Sitting out on the cobblestone of the old Toronto Distillery district, this Fargo truck is a favourite for tourists with cameras. Weather beaten and missing parts, it gets moved around from year to year and helps provide a backdrop of days gone by in old Toronto.
History of the Fargo truck: "The most common theory about where Fargo got it’s name is attributed to Mr. Joseph Fields who was President of DeSoto and Vice president of Chrysler’s Sales Division at the time. Fields had started his career in the automotive industry selling farm machinery in Fargo, North Dakota.
The Fargo name was made famous in the United States of America just after gold was discovered in early 1848 at Sutter's Mill near Coloma, California. People from all over world flocked to California, drawn by the promise of huge profits and to seek their fame and fortune. Among them were Henry Wells from Vermont and New Yorker William G. Fargo who went on the create the Wells Fargo Empire. Many people think the name for the Fargo truck came from here. Not so, although the famous name did stir up nostalgia of old west adventure (synonomous with the town of Fargo) and reliable transportation assisting with marketing. Another theory is that the word ‘Fargo’ is a play on the words ‘Go Far’.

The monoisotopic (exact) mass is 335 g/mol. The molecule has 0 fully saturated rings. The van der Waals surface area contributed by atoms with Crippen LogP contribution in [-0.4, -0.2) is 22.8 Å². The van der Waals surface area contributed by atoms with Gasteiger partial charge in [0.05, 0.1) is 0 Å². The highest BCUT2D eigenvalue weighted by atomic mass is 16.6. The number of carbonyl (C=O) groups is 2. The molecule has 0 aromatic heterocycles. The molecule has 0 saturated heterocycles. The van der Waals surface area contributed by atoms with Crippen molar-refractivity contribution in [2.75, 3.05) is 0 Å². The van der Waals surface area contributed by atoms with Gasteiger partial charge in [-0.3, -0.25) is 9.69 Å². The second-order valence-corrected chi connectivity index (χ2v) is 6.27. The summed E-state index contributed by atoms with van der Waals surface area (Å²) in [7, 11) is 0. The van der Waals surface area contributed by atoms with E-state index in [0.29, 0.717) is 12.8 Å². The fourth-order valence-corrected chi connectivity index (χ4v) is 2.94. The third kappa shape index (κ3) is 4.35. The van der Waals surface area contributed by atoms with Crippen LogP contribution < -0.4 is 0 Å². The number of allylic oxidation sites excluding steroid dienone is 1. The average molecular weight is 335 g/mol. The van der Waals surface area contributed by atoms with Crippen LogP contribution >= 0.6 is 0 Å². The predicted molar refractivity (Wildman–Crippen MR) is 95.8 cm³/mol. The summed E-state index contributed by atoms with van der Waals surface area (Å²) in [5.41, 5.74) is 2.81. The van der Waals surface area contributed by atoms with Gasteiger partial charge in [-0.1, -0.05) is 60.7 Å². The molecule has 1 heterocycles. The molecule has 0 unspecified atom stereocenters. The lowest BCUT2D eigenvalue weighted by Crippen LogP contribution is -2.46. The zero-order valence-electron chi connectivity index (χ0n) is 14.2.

The Fargo Motor Car Company of Chicago was formed in 1913 and sold a line of Fargo trucks from up until 1922 went it closed down due to financial difficulties. Very little is known about this company and except that in 1928 the name ‘Fargo’ re-emerged as a truck range within the Chrysler organisation when, with Plymouth and DeSoto doing well, Chrysler created the Fargo Motor Corporation to build and sell commercial trucks primarily for the export market. "
- National Road Transport Hall of Fame
April 12th, 2015
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